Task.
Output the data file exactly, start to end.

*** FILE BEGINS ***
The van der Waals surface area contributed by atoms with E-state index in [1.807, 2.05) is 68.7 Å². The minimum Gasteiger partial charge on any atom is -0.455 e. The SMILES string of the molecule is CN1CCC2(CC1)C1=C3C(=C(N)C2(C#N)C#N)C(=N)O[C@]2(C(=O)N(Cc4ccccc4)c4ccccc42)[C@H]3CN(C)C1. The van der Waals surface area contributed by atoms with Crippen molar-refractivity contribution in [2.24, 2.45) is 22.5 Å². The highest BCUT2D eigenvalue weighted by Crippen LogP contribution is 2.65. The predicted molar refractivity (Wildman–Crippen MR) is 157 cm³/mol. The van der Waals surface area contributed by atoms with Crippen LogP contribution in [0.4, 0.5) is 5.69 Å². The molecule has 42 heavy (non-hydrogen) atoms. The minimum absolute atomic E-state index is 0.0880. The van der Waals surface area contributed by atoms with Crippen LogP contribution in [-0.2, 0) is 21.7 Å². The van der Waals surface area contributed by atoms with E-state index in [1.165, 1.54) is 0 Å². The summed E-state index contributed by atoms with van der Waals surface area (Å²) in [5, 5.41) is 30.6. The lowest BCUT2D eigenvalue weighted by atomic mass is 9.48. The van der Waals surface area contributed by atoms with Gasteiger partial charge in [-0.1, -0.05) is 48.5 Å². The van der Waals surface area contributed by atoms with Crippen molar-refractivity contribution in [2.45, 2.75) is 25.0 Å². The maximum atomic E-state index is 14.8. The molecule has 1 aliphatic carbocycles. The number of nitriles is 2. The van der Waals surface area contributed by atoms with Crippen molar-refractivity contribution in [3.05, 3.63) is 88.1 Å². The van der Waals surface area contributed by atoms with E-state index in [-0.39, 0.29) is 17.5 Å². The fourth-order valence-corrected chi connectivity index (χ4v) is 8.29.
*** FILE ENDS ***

The van der Waals surface area contributed by atoms with E-state index in [1.807, 2.05) is 68.7 Å². The minimum Gasteiger partial charge on any atom is -0.455 e. The SMILES string of the molecule is CN1CCC2(CC1)C1=C3C(=C(N)C2(C#N)C#N)C(=N)O[C@]2(C(=O)N(Cc4ccccc4)c4ccccc42)[C@H]3CN(C)C1. The van der Waals surface area contributed by atoms with Crippen molar-refractivity contribution in [2.24, 2.45) is 22.5 Å². The highest BCUT2D eigenvalue weighted by Crippen LogP contribution is 2.65. The predicted molar refractivity (Wildman–Crippen MR) is 157 cm³/mol. The van der Waals surface area contributed by atoms with Crippen LogP contribution in [0.4, 0.5) is 5.69 Å². The molecule has 42 heavy (non-hydrogen) atoms. The minimum absolute atomic E-state index is 0.0880. The van der Waals surface area contributed by atoms with Crippen LogP contribution in [-0.2, 0) is 21.7 Å². The van der Waals surface area contributed by atoms with E-state index in [1.165, 1.54) is 0 Å². The summed E-state index contributed by atoms with van der Waals surface area (Å²) in [5, 5.41) is 30.6. The lowest BCUT2D eigenvalue weighted by atomic mass is 9.48. The van der Waals surface area contributed by atoms with Gasteiger partial charge in [-0.1, -0.05) is 48.5 Å². The van der Waals surface area contributed by atoms with Crippen molar-refractivity contribution in [2.45, 2.75) is 25.0 Å². The maximum atomic E-state index is 14.8. The molecule has 1 aliphatic carbocycles. The number of nitriles is 2. The van der Waals surface area contributed by atoms with Crippen molar-refractivity contribution in [3.05, 3.63) is 88.1 Å². The van der Waals surface area contributed by atoms with E-state index in [-0.39, 0.29) is 17.5 Å². The fourth-order valence-corrected chi connectivity index (χ4v) is 8.29.